Gustavo Arellano spends his days as a writer, merrily answering questions asked by ignorant white folks and introspective Latinos in his renowned weekly column "Ask a Mexican." While Arellano spends a fair amount of time responding to harmless (if sometimes politically incorrect) queries such as why Mexicans have green thumbs or what music is best for a quinceanera celebration, he also gets ones that require more than a simple explanation or smart-ass quip. Much of the mail Arellano receives smacks of ignorance, xenophobia and worse. But to his credit, the titular Mexican is able to address even the headiest of immigration issues with a satirical wit and wisdom that leaves little question that the man is a crusader for his people and his culture. In fact, although he is best-known for his syndicated column and his appearances on the political talk show circuit, Arellano is also an award-winning writer of articles that chronicle the struggle of the Latino population, discuss religious and social issues, and put Latino culture into context. Arellano will bring his vast knowledge of all things Latino to the Center for Mexican-American Studies at the University of Texas at Arlington as part of the 2009 Distinguished Lecture series. "Humor in a Picante Vein: Chicano Satire and Other Funny Ways to Combat Xenophobia" will feature Arellano speaking at 7 p.m. at the University Center, 301 W. 1st St. Admission is free and seating is first come, first served. Visit uta.edu/cmas.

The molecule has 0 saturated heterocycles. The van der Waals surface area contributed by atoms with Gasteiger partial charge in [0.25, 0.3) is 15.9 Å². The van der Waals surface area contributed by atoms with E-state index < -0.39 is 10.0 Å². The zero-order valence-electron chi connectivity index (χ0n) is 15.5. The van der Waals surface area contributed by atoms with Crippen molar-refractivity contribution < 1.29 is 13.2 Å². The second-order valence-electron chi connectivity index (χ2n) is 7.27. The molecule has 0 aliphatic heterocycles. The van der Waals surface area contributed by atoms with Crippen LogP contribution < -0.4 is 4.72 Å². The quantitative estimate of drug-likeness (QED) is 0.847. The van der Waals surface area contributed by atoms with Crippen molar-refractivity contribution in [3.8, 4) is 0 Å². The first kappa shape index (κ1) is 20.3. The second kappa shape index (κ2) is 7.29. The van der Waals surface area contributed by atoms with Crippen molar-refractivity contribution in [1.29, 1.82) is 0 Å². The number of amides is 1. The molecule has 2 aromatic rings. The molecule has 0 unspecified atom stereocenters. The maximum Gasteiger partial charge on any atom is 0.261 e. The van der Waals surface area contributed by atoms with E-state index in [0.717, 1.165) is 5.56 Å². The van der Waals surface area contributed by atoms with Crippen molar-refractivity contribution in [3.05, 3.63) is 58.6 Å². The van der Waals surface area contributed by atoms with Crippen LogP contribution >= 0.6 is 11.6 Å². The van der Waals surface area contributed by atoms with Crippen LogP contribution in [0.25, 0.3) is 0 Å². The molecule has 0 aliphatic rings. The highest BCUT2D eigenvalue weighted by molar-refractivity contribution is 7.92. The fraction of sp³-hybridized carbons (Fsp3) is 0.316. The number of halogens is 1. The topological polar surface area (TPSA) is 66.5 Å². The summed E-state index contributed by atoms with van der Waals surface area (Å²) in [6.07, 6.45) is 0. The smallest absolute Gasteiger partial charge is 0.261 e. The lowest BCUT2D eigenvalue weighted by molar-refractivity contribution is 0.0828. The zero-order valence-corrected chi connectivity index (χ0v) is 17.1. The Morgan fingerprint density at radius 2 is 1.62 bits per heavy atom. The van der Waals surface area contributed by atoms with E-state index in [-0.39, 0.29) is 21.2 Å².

Wed., April 1, 7 p.m., 2009